What Is the Scientific Link Between Hormones and Hair Loss?

What Is the Scientific Link Between Hormones and Hair Loss?

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Hair loss is the bane of middle-aged men’s existence and a source of great embarrassment and discomfort for many women. Its medical name is androgenic alopecia, and it affects about 50 million men and 30 million women in the United States. Although effective treatments for baldness are expensive and imperfect, the science behind the condition is well understood, and it looks better, less expensive treatments are on the way.


Humans have hair everywhere on their bodies except their palms, soles, and lips. It consists of dead keratin cells produced in follicles in the skin. There are 100,000 follicles on top of the head.

The follicle extends up to the surface of the skin like a small tunnel. The base of the follicle contains the papilla, filled with capillaries that nourish the hair. The papilla is surrounded by a bulb of living hair cells that reproduce every 23-72 hours, faster than any other cells in the body.

The follicle is enveloped by an outer and an inner sheath. The sheaths meat at a small oil-secreting gland, sometimes accompanied by a scent gland, at the base of the follicle. A muscle below the gland can cause the hair to spring up and stimulate the gland.

The oil produced by the gland is vital to conditioning the hair. Oil production accelerates during puberty but then slows as the body ages. Men secrete more hair oil than women.

Hair is made up mainly of an inner cortex of keratinous dead hair cells surrounded by a cuticle of tightly overlapping scales. It’s the cortex that mainly gives hair its color.

The hair growth cycle goes through 3 stages.

  • Anagen- This is a phase lasting 2-6 years in which hair is actively growing. The cells at the base of the follicle are reproducing quickly and the old hair is being pushed out. During anagen, the hair typically grows 1 cm. every month or so.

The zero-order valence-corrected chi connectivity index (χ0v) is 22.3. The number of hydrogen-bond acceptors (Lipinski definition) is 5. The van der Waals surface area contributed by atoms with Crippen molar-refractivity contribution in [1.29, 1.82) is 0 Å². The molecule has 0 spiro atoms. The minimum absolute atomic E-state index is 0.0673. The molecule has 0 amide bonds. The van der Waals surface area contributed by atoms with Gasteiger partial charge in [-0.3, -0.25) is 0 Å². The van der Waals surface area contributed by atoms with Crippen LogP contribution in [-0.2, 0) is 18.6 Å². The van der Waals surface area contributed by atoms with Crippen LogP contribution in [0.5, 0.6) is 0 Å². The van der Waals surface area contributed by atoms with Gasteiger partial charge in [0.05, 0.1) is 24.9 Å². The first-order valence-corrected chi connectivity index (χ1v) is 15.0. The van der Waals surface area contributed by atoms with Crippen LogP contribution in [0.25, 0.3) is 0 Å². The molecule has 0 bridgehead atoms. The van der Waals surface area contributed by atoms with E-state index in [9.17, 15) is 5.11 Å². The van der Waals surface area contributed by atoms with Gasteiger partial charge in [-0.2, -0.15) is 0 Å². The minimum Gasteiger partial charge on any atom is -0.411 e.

• Catagen- This is a 2-3 week period of transitional hair growth. About 3% of hairs are in this stage at a given time. During this stage, the base of the hair hardens as the outer sheath shrinks.
  • Telogen- Here hair enters a dormant phase lasting 2-3 months, after which the old hair falls out and the cycle begins again. About 6-8% of hairs are in this state at any time. The hair on legs, arms, eyelashes, and eyebrows has a shorter growth cycle than that on the head and spends more time in telogen, which is why it tends to be shorter.

At any given time, 90% of the hair on the human head is growing. On average, a person will lose 50-100 hairs per day as a result of this normal cycle. The lifecycle of the follicles is influenced by such factors as age, disease, chemotherapy, and more. And if the cycle is interrupted at any step, hair loss may result.

Hair Loss

Androgenic alopecia proceeds in a characteristic “M-shaped” formation for men, receding at the top of the forehead first while leaving hair on the sides. Although the full range of genetic and environmental factors that predispose individuals to baldness are not fully known, researchers have linked this type of baldness to the hormones called androgens.

The particular androgen most linked to baldness is called dihydrotestosterone. Androgens regulate hair growth and sex drive for both men and women and play a particular role in the development of male sexuality. In the normal hair growth cycle, increased androgen production can lead to a shorter hair cycle and the production of shorter, thinner hairs.

The exact response of hair follicles to changes in androgen production seems to vary with the follicle’s location on the body. Although it is likely that more than one gene plays a role in the production of androgen, only the one called AR has been isolated at this point. AR provides the body with instructions for regulating androgens.

Men with pattern baldness typically have different hormonal makeup than men who don’t. That includes higher levels of free testosterone and free androgen. These hormonal differences cause hair to spend more time in the dormant telogen stage.

The M-shape characteristic of male-pattern baldness derives from the fact that follicles on different parts of the head respond differently to hormones and thus produce hair at different rates. It is unknown why female baldness follows a different pattern. Call one of our counselors today at 205-352-9141.

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